Internet Anthropologist Think Tank: Snipers executed

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    Saturday, August 25, 2007

    Snipers executed

    I'd like to say a couple things about the criminal justice system at work in Iraq.
    As the surge of operations targets extremists and expands into former terrorist safe havens,
    Iraqi law enforcement and the Central Criminal Court of Iraq are investigating
    and prosecuting accused terrorists and criminals.

    One recent case concerned three men who were detained in October of last year. On 22 July, the Iraqi Central Criminal Court found Jassim Hussein Nabir (sp) and Mohammed Sabay Latas
    (sp) guilty of violating Article 4 -- correction -- Article 4, subparagraph one
    of the anti-terrorism law in Iraq. And then on 25 July, Mustafa Hussein (sp)
    was also found guilty of violating the same provision. This is Article 4,
    subparagraph one of the anti-terrorism law. And all three received capital

    The three were self-proclaimed members of Jaish al-Islami and were
    recruited to be snipers. This sniper cell was captured by the 6th Iraqi Army
    Division on 19 October when they were seen driving in a suspicious manner.
    After pulling them over, observant Iraqi soldiers saw a pistol and empty shell
    casings lying in the back of their van.

    The sniper cell then tried to resist arrest, and two of the three were shot and
    injured in the fight. Following the arrest, Iraqi and coalition forces conducted a thorough
    search of the van and found a well-conceived sniper rifle -- well-concealed
    sniper rifle, I should say, and a .22-caliber weapon with a scope and silence.
    Also found were a video camera with a sniper video on tape, two fully loaded
    magazines, one box of .22- caliber ammo, two hand grenades, and 108,000 Iraqi

    There was a hidden compartment in the van seat that enabled the snipers
    to conceal the weapons. The search also revealed that the van had been modified
    to be used as a sniper platform. Beside the hidden compartment there was also a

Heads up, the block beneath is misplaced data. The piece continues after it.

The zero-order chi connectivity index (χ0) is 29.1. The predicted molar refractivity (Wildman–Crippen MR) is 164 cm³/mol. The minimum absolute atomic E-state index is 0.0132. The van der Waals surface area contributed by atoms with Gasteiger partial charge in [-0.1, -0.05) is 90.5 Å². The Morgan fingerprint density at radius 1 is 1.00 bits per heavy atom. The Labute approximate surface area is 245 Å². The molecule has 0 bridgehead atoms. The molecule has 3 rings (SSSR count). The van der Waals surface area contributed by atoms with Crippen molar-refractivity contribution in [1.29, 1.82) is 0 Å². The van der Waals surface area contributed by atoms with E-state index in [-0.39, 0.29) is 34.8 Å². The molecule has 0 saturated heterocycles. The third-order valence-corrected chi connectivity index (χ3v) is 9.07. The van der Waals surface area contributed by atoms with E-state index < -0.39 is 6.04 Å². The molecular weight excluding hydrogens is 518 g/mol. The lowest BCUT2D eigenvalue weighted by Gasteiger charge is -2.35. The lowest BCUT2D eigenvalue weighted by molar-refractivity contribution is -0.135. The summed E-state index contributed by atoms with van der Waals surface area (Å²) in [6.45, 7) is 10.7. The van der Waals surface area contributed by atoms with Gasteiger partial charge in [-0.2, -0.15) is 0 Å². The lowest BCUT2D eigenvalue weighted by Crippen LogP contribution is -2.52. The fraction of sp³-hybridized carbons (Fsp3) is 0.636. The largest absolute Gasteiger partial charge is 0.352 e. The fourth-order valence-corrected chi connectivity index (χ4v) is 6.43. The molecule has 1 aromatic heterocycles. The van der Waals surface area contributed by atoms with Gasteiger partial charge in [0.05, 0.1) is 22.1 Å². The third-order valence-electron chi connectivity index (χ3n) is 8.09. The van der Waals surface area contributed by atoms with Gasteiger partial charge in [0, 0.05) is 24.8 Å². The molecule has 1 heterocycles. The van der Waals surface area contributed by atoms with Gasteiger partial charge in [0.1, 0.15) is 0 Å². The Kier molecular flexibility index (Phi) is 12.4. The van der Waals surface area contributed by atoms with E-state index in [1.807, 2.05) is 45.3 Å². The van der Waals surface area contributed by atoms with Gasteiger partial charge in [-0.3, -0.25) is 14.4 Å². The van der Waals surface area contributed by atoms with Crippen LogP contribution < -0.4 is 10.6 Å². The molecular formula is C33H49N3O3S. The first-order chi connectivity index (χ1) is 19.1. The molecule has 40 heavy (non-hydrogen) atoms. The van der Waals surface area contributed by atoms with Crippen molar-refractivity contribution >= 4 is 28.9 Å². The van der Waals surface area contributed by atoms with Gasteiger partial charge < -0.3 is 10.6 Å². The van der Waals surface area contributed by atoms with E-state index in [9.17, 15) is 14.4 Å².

porthole in the rear of the van that would allow a sniper to shoot in a
    concealed position.

    Furthermore, there was a mount for the video camera found inside the

    Notably, two of the defendants gave full confessions. They admitted
    that they were -- all three of the men were part of the sniper cell for Jaish
    al-Islami. Nabir Hussein Jassim al-Shammari (sp) and Mohammed Sabay Latas al-
    Samarra (sp) were snipers, and Mustafa Hussein al-Wan (sp) was the driver. A
    Jaish al-Islami operative recruited them for the sniper operations; also in
    their confession was that the recruiter bought a van for them and modified it
    for sniper operations, paid the sniper cell for each successful operation if he
    was given a video of the operation.

    They shot at 11 coalition soldiers and believed that they had killed at
    least two. They also admitted to shooting a Jaish al-Mahdi leader who they
    thought was involved in the sectarian violence.

    Nabir (sp) was shown a terrorist video of 28 sniper shootings and
    identified eight of those clips as missions that he had personally conducted.
    The video in the van contained a clip of one operation conducted near the time
    of their capture. Their operations were conducted primarily in Al-Amiriya and
    in -- the neighborhood of Baghdad, Al-Amiriya in Baghdad. Their operations
    occurred over a period of about two months.

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